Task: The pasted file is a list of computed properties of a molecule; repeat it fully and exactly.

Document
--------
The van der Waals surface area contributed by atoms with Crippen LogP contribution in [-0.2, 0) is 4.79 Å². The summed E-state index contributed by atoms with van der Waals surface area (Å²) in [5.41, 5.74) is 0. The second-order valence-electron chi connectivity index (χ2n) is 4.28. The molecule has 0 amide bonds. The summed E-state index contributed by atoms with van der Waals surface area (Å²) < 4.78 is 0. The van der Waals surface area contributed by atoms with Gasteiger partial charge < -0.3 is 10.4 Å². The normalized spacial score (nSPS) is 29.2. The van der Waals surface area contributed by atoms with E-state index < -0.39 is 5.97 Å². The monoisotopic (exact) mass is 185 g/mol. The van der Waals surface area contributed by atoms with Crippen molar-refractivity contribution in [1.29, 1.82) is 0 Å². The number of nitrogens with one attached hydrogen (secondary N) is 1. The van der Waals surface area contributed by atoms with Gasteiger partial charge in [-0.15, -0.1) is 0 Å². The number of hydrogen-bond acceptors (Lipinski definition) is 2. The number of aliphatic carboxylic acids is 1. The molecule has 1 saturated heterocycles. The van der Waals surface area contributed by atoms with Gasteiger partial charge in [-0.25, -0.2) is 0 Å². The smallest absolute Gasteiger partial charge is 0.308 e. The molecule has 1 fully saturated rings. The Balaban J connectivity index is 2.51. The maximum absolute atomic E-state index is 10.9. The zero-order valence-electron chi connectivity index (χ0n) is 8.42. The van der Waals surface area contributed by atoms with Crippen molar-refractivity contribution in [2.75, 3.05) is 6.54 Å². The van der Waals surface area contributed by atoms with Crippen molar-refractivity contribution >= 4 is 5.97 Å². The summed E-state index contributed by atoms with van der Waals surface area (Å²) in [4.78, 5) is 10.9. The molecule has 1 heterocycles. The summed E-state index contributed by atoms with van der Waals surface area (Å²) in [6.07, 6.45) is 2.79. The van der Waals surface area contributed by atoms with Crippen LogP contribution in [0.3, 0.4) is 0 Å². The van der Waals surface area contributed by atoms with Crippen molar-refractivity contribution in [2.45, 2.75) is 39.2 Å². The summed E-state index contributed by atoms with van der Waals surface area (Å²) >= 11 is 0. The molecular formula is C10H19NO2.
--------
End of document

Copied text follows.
The van der Waals surface area contributed by atoms with Crippen LogP contribution in [-0.2, 0) is 4.79 Å². The summed E-state index contributed by atoms with van der Waals surface area (Å²) in [5.41, 5.74) is 0. The second-order valence-electron chi connectivity index (χ2n) is 4.28. The molecule has 0 amide bonds. The summed E-state index contributed by atoms with van der Waals surface area (Å²) < 4.78 is 0. The van der Waals surface area contributed by atoms with Gasteiger partial charge < -0.3 is 10.4 Å². The normalized spacial score (nSPS) is 29.2. The van der Waals surface area contributed by atoms with E-state index < -0.39 is 5.97 Å². The monoisotopic (exact) mass is 185 g/mol. The van der Waals surface area contributed by atoms with Crippen molar-refractivity contribution in [1.29, 1.82) is 0 Å². The number of nitrogens with one attached hydrogen (secondary N) is 1. The van der Waals surface area contributed by atoms with Gasteiger partial charge in [-0.15, -0.1) is 0 Å². The number of hydrogen-bond acceptors (Lipinski definition) is 2. The number of aliphatic carboxylic acids is 1. The molecule has 1 saturated heterocycles. The van der Waals surface area contributed by atoms with Gasteiger partial charge in [-0.25, -0.2) is 0 Å². The smallest absolute Gasteiger partial charge is 0.308 e. The molecule has 1 fully saturated rings. The Balaban J connectivity index is 2.51. The maximum absolute atomic E-state index is 10.9. The zero-order valence-electron chi connectivity index (χ0n) is 8.42. The van der Waals surface area contributed by atoms with Crippen molar-refractivity contribution in [2.75, 3.05) is 6.54 Å². The van der Waals surface area contributed by atoms with Crippen molar-refractivity contribution >= 4 is 5.97 Å². The summed E-state index contributed by atoms with van der Waals surface area (Å²) in [4.78, 5) is 10.9. The molecule has 1 heterocycles. The summed E-state index contributed by atoms with van der Waals surface area (Å²) in [6.07, 6.45) is 2.79. The van der Waals surface area contributed by atoms with Crippen LogP contribution in [0.3, 0.4) is 0 Å². The van der Waals surface area contributed by atoms with Crippen molar-refractivity contribution in [2.45, 2.75) is 39.2 Å². The summed E-state index contributed by atoms with van der Waals surface area (Å²) >= 11 is 0. The molecular formula is C10H19NO2.